- Does honesty — or one-hundred percent sharing — equal caring for the other person in a relationship? [1:07:19]
- If one of her patients wants to disclose an infidelity to a partner, how does Esther walk them through the decision process? [1:08:39]
- Is it possible for a partner in a non-exclusive relationship to overcome the fear of being left as a result of discussing infidelity? [1:14:09]
- How would you score on a quarterly relationship report card? [1:22:08]
- How does Esther feel about a “don’t ask, don’t tell” policy for a polyamorous relationship? [1:23:44]
- The value of innovation and flexibility over rigid ideology in a relationship. [1:26:32]
- Every relationship is a power dynamic. [1:29:00]
- What was the research process like for Esther’s upcoming book about “historically condemned and universally practiced” adultery? [1:32:36]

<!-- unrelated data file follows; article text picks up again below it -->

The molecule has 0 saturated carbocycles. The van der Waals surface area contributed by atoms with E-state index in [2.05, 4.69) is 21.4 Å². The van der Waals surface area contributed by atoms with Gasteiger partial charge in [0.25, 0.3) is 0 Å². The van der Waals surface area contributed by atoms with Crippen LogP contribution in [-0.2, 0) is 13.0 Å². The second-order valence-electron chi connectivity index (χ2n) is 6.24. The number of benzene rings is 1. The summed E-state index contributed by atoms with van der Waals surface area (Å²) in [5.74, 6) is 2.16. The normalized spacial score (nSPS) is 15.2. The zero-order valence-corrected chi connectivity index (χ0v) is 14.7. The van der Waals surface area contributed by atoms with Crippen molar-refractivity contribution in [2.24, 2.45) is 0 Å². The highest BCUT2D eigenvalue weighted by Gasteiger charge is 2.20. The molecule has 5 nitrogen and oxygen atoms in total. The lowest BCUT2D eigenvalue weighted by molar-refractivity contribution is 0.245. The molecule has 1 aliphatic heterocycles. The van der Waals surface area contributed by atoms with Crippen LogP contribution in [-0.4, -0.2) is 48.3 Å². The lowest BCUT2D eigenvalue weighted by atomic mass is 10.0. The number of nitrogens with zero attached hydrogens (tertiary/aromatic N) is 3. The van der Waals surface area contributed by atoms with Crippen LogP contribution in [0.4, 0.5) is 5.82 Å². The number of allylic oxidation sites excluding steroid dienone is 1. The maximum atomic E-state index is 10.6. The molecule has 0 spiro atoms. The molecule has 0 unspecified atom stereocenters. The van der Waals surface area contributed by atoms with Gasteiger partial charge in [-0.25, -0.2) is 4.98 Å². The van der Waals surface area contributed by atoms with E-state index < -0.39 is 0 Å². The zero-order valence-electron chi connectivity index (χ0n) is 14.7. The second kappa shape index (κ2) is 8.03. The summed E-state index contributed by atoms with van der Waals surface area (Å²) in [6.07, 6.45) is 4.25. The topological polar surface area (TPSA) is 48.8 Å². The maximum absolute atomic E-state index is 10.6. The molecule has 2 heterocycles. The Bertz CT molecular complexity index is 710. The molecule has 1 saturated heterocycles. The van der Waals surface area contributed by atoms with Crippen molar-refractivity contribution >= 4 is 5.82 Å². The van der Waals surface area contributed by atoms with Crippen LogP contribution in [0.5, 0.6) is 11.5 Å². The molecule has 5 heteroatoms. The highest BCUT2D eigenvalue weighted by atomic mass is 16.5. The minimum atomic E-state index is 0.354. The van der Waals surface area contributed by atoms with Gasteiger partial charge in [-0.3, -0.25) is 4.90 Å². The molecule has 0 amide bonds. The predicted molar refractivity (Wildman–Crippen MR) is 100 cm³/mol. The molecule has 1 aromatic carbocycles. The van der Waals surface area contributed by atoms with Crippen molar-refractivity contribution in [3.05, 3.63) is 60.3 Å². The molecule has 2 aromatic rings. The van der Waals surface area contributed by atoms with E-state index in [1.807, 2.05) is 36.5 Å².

- Is there an argument for marriage these days? [1:39:22]
- Why does Esther find divorce rates for second marriages particularly interesting? [1:45:16]
- Why does marriage often lead to sub-par behavior between people in a relationship? [1:46:57]
- Through the lens of infidelity, what human questions is Esther trying to answer in her upcoming book? [1:50:00]
- What books has Esther gifted most and found worth rereading? [1:53:58]
- What would Esther’s billboard say? [1:55:05]
- Primo Levi
- David Blaine
- Sala Ferlegier
- Icek Perel
- Jack Saul
- Rachel Botsman
- BJ Miller
- Salvador Minuchin
- Ed Zschau
- Richard Feynman
- A.J. Jacobs
- Oscar Wilde
- Bill Clinton
- Monica Lewinsky
The Tim Ferriss Show is one of the most popular podcasts in the world with more than 500 million downloads. It has been selected for "Best of Apple Podcasts" three times, it is often the #1 interview podcast across all of Apple Podcasts, and it's been ranked #1 out of 400,000+ podcasts on many occasions. To listen to any of the past episodes for free, check out this page.